3. Smart segmentation. Instead of relying personalization in names, images, and other document elements, we are seeing more smart segmentation, such as focusing on re-engaging lapsed customers and ZIP-code targeting.

What do we need to see more of? Better use of simple data for creating relevance, better use of personalized URL survey questions, and more commitment to long-term engagement programs rather than one-off sales efforts. Maybe we’ll get there in 2015.

For more information on the report, including enterprise / training license options, click here.

The Inkjet Evaluation: A Comprehensive Overview from InfoTrends

Monday, July 28th, 2014

To no surprise, most players within the print production industry are turning heads towards the acquisition or utilization of digital inkjet technology. Until recently, print enterprises relied mainly on offset technology; however, the print pattern continues to shift towards high speed inkjet systems that produce high volumes in transaction, direct mail, and books. Why the shift? It’s not because inkjet is cheaper than offset, but because this technology can do something that offset just cannot do.

Last month’s webinar, “Evaluating Inkjet for the Enterprise: Improving Efficiency, Turnaround, and Investment”, gives a comprehensive overview of what inkjet technology brings to the table and how to begin the implementation process. Barb Pellow, Matt Swain, and Jim Hamilton of InfoTrends explain its application in the enterprise and offer critical considerations in making the move towards inkjet. As Barb highlights, there has been substantial growth in the inkjet market for both in-house print and offsite vendors. In 2012, production inkjet made up 31% of the marketplace. This percentage is predicted to grow to 58% by 2017, which correlates to about 12 billion more digitally produced printed pieces.

Current cultural, economic, technological and even governmental trends have fostered this growth, or even, “perfect storm in print and mail”. The conditions call for a mix of print and digital content in order to keep audiences engaged. Inkjet offers the optimal platform for both print industries and their customers to strengthen their operational and production processes. Grounded in market research, these 6 reasons sum up the advantages to leveraging color inkjet solutions:

  1. Effectiveness of direct mail in overall communications mix
  2. The impact and value of color
  3. The need for complex personalized messaging
  4. The ability to drive cross-media engagement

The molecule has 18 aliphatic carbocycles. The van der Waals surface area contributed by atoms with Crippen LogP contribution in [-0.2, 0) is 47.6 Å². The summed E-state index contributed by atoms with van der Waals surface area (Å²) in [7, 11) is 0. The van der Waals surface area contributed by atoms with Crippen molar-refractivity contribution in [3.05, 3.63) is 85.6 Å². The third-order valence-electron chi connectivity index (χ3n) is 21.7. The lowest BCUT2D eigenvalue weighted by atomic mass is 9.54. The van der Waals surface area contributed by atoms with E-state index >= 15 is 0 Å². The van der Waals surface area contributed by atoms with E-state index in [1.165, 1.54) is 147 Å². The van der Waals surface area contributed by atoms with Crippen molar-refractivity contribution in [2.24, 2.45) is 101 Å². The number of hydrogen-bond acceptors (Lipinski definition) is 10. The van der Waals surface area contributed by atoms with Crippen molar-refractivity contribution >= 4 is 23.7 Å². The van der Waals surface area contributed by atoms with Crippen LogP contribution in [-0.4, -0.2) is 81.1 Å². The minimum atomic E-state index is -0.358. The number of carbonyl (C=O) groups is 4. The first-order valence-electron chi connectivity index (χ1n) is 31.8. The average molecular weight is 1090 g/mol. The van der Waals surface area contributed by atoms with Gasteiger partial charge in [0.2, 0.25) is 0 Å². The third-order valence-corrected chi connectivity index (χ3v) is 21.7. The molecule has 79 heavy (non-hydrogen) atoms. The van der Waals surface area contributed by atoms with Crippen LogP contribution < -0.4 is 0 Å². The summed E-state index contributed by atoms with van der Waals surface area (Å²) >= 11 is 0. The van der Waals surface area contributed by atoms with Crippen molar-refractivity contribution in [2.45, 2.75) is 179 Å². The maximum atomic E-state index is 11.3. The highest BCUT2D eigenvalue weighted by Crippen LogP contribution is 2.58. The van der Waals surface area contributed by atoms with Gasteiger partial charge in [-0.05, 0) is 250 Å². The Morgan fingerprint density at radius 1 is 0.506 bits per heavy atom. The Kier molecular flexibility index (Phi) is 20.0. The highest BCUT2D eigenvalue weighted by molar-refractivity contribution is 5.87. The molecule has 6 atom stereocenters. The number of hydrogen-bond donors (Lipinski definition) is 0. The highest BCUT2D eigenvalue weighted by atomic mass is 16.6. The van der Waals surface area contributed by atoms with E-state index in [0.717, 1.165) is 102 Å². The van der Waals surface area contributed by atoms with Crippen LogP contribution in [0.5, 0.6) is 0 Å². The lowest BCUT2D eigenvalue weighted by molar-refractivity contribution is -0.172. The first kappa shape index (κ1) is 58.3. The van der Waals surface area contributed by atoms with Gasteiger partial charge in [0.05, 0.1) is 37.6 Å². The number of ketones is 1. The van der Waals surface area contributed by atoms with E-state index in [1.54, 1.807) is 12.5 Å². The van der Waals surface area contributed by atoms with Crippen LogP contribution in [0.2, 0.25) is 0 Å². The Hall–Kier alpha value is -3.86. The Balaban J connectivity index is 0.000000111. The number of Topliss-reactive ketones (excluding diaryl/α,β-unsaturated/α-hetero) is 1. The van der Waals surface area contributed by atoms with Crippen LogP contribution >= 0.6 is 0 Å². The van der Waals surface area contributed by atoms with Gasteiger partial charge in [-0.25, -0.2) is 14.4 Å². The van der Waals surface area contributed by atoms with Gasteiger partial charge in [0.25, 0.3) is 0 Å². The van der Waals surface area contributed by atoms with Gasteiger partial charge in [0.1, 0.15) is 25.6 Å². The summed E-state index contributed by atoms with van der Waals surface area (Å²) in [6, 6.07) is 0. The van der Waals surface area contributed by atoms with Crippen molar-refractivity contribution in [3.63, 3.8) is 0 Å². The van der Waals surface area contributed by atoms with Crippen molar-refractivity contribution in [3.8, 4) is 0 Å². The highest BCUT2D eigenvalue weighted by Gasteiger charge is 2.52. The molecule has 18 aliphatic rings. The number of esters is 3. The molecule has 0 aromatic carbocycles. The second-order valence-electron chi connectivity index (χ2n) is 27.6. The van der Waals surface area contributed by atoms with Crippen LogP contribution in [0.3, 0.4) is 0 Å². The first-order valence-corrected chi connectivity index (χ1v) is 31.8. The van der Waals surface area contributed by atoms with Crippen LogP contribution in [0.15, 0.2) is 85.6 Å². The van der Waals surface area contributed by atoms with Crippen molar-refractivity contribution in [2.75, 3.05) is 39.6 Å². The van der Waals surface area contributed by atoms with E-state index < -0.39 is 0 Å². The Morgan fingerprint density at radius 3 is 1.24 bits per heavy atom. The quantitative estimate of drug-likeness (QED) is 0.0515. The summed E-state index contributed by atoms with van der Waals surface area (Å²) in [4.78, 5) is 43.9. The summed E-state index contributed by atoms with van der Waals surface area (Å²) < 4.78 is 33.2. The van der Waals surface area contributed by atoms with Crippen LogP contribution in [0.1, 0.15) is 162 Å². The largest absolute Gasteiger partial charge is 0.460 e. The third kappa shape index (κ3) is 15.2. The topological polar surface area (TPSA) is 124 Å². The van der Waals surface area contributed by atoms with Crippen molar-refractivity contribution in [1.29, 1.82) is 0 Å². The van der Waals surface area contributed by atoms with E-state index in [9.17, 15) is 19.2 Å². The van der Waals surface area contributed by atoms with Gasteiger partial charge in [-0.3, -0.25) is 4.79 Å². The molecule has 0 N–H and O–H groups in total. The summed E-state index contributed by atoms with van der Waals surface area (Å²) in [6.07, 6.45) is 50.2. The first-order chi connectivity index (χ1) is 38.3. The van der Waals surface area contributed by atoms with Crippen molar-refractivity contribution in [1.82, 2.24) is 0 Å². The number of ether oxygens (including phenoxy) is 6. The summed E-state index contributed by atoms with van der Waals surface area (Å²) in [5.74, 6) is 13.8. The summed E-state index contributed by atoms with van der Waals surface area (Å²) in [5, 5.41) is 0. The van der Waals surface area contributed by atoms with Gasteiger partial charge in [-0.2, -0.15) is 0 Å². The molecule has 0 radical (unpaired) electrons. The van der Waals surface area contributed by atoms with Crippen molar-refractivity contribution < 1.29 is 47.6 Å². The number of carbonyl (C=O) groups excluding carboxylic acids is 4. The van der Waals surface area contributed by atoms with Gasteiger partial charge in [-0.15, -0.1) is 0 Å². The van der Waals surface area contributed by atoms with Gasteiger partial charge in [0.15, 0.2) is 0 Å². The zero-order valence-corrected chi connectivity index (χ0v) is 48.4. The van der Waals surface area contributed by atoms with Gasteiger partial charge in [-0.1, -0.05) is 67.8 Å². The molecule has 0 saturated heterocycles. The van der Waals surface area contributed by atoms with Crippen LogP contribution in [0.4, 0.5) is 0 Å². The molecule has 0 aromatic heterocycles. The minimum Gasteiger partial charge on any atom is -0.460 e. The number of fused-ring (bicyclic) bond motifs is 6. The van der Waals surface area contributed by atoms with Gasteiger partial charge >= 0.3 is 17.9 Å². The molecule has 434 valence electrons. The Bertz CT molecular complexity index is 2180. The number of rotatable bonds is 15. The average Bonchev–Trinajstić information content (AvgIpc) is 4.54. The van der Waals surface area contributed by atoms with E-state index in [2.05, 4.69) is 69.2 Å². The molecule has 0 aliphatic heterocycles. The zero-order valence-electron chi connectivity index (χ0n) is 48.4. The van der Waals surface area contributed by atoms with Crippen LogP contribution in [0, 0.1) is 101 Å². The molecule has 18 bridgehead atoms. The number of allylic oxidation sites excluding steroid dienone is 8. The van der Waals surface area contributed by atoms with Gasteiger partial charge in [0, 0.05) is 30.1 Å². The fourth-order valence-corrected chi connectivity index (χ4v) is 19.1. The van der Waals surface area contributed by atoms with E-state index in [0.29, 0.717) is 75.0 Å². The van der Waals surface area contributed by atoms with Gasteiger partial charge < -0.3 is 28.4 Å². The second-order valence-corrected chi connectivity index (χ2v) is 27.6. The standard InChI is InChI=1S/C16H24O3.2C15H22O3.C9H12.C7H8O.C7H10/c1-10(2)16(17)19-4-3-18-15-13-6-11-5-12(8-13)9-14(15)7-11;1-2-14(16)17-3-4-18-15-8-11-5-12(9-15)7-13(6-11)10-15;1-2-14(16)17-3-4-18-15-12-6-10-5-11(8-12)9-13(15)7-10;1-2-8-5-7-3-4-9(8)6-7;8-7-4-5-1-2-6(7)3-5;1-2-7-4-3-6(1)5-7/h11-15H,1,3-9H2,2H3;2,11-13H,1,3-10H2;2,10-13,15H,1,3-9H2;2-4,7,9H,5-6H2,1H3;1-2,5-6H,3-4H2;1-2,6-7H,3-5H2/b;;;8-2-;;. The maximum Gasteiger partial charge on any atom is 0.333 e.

5. Postal savings
  6. Bottom-line ROI

For a deeper explanation and the statistics that accompany each reason, be sure to check out the complete webinar here.

You may be wondering where cost fits into this list of “advantages.” A thorough explanation of cost considerations is provided in the later half of the webinar. Hamilton stresses: “If you are just looking to compare on cost, that is not the whole story…it’s more about the business transformation.” Thinking bigger picture is the ultimate goal, but also be sure to break down acquisition price, consumables (inks, maintenance), and running costs (paper included) specific to your job. A helpful cost prediction chart and timeline is provided to assist you in this process.

Without fail, Infotrends offers yet another informational and clear-cut approach to strengthening your business with inkjet solutions. Be sure to take advantage of all the research, data, and predictions they offer!

Spelling DOES Matter! University of Texas Misspells Its Own Name on Player Bios

Saturday, July 26th, 2014

I have recently been reminded of the printer I ran across who has a full-time proofreader on staff who reads every document it prints. As a political mailing specialist, you can imagine how much egg it has kept off its clients’ faces over the years.

I’m not saying that everyone should hire a proofreader, but once again, we are reminded that proofreading is a valuable service.

The University of Texas learned this painful lesson two days ago when it misspelled its own name on its printed player biographies. Instead of, it printed

TexsaSportsThe university’s arch rival, the University of Oklahoma, wasted no time capitalizing on the error, purchasing the domain name for the misspelled name and having a little fun.

Should the folks in the print room have caught the error? Not necessarily, but it would have saved the University of Texas a lot of embarrassment if they had. It’s all over the social media now, and you can imagine how much fun the sportscasters are having.

Thanks, sports page!

TexsaSports 4


Survey: 23% of Retailers See 11% Cumulative Lift Using Personalization

Wednesday, July 23rd, 2014

If you want to know how your customers and prospects expect to be marketed to (what they set as their norms), look at retailing. To this end, the study “Personalization Comes of Age: 2014 Retailing and Consumer Insights” from the e-tailing group, is very enlightening.

According to the study, the top seven things on marketers’ “to do” lists are as follows:

  1. Mobile (including tablet)
  2. Marketing
  3. Personalization
  4.  Omni-channel
  5. Platform
  6. Conversion Optimization
  7. Analytics, Reporting, Big Data

So personalization comes in behind mobile and marketing. This isn’t any surprise since most of us expect (or even rely) on personalized product recommendations when we shop online. What may be a surprise is that retailers have actually quantified the reasons why.

Nearly one-quarter (23%) of retailers responding to the survey see a 11% cumulative lift using personalization. This is up from only 19% of retailers giving this answer one year ago.  More retailers are also seeing greater value in longer-term lifecycle personalization, up from 15% one year ago.